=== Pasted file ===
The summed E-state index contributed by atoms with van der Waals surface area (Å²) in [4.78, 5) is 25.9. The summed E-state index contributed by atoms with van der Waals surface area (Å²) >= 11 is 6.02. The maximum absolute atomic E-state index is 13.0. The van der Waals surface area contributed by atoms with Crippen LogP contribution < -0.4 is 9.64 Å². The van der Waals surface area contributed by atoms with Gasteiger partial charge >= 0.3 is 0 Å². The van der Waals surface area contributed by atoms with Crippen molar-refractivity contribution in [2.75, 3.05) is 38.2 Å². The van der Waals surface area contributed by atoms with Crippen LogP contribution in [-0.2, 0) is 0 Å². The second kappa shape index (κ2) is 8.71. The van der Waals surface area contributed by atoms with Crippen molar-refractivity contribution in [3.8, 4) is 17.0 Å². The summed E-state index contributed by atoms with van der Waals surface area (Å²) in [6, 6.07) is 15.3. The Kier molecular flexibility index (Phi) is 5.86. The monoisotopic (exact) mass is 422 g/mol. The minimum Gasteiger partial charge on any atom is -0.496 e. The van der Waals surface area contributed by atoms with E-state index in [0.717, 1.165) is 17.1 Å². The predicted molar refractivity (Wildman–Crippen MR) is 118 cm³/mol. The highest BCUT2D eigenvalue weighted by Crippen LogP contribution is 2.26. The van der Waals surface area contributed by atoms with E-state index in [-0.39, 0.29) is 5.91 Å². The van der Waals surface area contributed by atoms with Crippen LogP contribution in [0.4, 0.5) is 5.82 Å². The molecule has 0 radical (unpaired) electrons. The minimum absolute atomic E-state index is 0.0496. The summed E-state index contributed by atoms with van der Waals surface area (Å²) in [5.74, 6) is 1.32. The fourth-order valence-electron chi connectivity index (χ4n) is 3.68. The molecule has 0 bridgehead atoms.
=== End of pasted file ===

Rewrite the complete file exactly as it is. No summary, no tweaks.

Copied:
The summed E-state index contributed by atoms with van der Waals surface area (Å²) in [4.78, 5) is 25.9. The summed E-state index contributed by atoms with van der Waals surface area (Å²) >= 11 is 6.02. The maximum absolute atomic E-state index is 13.0. The van der Waals surface area contributed by atoms with Crippen LogP contribution < -0.4 is 9.64 Å². The van der Waals surface area contributed by atoms with Gasteiger partial charge >= 0.3 is 0 Å². The van der Waals surface area contributed by atoms with Crippen molar-refractivity contribution in [2.75, 3.05) is 38.2 Å². The van der Waals surface area contributed by atoms with Crippen LogP contribution in [-0.2, 0) is 0 Å². The second kappa shape index (κ2) is 8.71. The van der Waals surface area contributed by atoms with Crippen molar-refractivity contribution in [3.8, 4) is 17.0 Å². The summed E-state index contributed by atoms with van der Waals surface area (Å²) in [6, 6.07) is 15.3. The Kier molecular flexibility index (Phi) is 5.86. The monoisotopic (exact) mass is 422 g/mol. The minimum Gasteiger partial charge on any atom is -0.496 e. The van der Waals surface area contributed by atoms with E-state index in [0.717, 1.165) is 17.1 Å². The predicted molar refractivity (Wildman–Crippen MR) is 118 cm³/mol. The highest BCUT2D eigenvalue weighted by Crippen LogP contribution is 2.26. The van der Waals surface area contributed by atoms with E-state index in [-0.39, 0.29) is 5.91 Å². The van der Waals surface area contributed by atoms with Crippen LogP contribution in [0.4, 0.5) is 5.82 Å². The molecule has 0 radical (unpaired) electrons. The minimum absolute atomic E-state index is 0.0496. The summed E-state index contributed by atoms with van der Waals surface area (Å²) in [5.74, 6) is 1.32. The fourth-order valence-electron chi connectivity index (χ4n) is 3.68. The molecule has 0 bridgehead atoms.